The FCC Media Bureau granted the requests by James Cable, RCN and WOW to have their set-top integration ban waivers extended. Last year, the Bureau allowed the 3 to continue to deploy boxes without separable security (ie, CableCARDs) after July 1, ’07 because of the financial hardship integrated boxes would cause. While RCN, WOW and James requested an extension for at least 1 year, the FCC only gave them through the end of Jan, saying that they each need to submit specific plans within 30 days on how they will come into compliance with the ban. "We do not expect to grant further waivers unless a Petitioner presents an exceptional reason that it will be unable to comply with the integration ban after Jan 31, ’09," the Bureau said. Noting that the FCC has not granted waivers past the Feb 17 DTV transition date, RCN said it wasn’t surprised the Commission limited the extension to Jan 31. "RCN is moving to transition the majority of its customers/markets to all digital by then, so we’re pleased that the order recognizes the importance of being able to continue to use the Motorola DCT-700s for that period, as it will greatly alleviate the financial burden of that important transition," said Richard Ramlall, RCN svp, strategic external affairs and programming. Charter also was granted a waiver last year for financial reasons, but decided it did not need an extension for this year ( Cfax , 5/23).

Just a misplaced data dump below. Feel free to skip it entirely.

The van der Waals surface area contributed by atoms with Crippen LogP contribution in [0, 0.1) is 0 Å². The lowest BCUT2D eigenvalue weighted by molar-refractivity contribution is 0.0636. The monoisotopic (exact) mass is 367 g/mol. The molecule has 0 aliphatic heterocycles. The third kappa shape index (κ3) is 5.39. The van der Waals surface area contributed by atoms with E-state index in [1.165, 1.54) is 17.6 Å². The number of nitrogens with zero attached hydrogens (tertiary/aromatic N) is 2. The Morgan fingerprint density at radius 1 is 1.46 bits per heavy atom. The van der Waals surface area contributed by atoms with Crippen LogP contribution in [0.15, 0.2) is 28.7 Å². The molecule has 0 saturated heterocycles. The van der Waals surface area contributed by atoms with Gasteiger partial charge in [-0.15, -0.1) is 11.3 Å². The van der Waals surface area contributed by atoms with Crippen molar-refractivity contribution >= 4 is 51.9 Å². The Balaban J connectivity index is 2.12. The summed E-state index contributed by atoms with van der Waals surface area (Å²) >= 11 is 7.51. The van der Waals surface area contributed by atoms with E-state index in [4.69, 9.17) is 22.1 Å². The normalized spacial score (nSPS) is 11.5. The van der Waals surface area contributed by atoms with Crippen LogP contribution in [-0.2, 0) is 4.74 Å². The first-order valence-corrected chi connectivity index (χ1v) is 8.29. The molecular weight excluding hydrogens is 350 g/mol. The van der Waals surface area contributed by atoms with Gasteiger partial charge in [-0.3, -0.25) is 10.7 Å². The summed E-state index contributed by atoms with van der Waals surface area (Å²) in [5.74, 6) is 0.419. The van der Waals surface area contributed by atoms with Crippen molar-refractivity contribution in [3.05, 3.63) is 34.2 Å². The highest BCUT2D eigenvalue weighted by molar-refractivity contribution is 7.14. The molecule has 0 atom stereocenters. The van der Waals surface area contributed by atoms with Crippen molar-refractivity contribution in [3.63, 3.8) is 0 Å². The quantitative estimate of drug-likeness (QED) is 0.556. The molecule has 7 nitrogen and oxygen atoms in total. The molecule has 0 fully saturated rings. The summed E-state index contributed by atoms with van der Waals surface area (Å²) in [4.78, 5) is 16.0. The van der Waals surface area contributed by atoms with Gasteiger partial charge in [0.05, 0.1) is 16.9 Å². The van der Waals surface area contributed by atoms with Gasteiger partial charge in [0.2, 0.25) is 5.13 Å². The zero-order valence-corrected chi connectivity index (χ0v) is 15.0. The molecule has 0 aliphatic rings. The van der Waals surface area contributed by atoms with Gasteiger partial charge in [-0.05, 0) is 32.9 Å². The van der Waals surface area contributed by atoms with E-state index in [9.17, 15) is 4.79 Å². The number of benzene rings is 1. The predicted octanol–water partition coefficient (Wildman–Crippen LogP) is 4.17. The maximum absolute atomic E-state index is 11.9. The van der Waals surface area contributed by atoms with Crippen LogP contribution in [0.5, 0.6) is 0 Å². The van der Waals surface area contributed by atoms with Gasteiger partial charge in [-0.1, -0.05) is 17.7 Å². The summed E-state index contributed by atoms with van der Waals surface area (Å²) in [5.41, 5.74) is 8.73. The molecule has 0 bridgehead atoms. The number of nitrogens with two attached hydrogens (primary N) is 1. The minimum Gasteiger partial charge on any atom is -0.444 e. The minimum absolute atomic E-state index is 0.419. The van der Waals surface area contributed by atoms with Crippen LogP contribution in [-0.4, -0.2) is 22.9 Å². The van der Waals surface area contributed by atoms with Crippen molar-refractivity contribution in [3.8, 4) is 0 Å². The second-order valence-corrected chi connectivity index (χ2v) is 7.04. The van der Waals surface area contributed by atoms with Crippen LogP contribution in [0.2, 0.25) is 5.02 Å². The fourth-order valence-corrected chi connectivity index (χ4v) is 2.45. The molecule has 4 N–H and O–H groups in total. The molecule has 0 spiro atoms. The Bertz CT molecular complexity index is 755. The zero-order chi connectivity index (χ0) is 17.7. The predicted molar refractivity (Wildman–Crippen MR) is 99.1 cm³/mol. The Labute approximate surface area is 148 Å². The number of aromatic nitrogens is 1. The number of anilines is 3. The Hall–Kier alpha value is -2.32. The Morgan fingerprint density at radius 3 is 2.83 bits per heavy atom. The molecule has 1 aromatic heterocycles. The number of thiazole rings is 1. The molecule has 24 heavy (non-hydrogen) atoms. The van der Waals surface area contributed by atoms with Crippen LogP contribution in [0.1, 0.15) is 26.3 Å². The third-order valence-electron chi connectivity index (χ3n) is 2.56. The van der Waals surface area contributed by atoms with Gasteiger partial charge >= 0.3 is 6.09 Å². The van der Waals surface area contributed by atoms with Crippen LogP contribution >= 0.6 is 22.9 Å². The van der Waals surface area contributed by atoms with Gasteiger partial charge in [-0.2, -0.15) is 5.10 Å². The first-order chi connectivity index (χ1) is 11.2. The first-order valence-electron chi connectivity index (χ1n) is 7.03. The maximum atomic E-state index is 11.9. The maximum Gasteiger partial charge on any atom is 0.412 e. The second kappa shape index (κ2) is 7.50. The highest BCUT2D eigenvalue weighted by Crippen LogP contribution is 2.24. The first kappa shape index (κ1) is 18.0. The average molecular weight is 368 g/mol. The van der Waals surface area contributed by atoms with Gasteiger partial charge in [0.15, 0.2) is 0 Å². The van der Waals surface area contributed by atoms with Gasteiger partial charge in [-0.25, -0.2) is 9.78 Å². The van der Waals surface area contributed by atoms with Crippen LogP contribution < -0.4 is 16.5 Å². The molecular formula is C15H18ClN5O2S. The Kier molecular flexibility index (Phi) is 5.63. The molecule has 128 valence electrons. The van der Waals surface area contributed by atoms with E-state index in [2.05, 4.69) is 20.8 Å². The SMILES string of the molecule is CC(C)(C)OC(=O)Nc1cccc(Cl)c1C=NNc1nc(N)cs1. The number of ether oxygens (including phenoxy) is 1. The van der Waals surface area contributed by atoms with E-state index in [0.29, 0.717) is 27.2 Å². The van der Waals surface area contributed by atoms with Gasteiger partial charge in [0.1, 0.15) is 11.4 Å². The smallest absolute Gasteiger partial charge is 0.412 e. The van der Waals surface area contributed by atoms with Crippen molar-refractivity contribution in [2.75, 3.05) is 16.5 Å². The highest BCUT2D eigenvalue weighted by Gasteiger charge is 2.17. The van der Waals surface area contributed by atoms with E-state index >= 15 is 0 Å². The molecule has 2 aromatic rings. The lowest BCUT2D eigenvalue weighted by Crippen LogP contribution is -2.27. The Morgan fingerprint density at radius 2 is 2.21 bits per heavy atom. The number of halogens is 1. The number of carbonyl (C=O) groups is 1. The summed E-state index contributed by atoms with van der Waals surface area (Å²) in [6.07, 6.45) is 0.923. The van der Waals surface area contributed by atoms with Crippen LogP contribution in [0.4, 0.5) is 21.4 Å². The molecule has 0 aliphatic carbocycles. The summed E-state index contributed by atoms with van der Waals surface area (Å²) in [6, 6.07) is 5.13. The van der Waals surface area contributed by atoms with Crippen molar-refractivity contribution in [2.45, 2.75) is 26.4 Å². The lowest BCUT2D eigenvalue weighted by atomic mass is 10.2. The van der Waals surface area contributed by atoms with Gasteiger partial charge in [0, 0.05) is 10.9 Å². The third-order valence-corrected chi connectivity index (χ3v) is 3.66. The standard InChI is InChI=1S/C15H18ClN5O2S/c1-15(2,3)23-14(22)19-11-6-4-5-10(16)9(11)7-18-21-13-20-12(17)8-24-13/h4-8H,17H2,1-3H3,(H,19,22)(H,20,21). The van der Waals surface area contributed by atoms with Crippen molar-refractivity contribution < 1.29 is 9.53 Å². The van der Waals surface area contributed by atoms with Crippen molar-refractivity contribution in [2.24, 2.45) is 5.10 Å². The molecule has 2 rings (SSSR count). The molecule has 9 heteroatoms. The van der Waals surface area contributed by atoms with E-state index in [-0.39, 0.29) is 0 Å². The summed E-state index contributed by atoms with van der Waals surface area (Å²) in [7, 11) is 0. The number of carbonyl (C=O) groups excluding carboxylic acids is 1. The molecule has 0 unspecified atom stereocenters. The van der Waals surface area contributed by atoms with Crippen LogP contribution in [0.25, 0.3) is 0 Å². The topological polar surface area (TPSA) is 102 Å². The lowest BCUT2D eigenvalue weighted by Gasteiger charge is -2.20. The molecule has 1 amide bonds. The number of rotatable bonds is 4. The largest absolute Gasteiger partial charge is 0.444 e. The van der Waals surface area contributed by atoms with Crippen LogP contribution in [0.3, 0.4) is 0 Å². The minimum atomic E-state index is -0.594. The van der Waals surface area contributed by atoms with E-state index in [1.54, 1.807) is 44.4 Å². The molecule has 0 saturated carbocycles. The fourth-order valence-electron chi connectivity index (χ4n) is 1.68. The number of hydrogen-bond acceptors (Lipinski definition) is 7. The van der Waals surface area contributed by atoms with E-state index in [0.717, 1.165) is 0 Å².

At the Portals: In a blow to the FCC, the agency’s Office of Management and Budget has rejected the reporting requirements for its new leased access rules. The setback comes weeks after the 6th Circuit stayed the FCC’s new leased access rules. OMB’s beef is that the requirements violate the 1980 Paperwork Reduction Act. Cable had complained that the rules require massive amounts of new paperwork. Among other things, the rule requires ops to provide info to potential leased-access providers in 3 business days instead of 15. The OMB decision is bad news for the FCC because even if it wins the 6th Circuit court challenge from cable, it will still have to revisit the reporting requirements.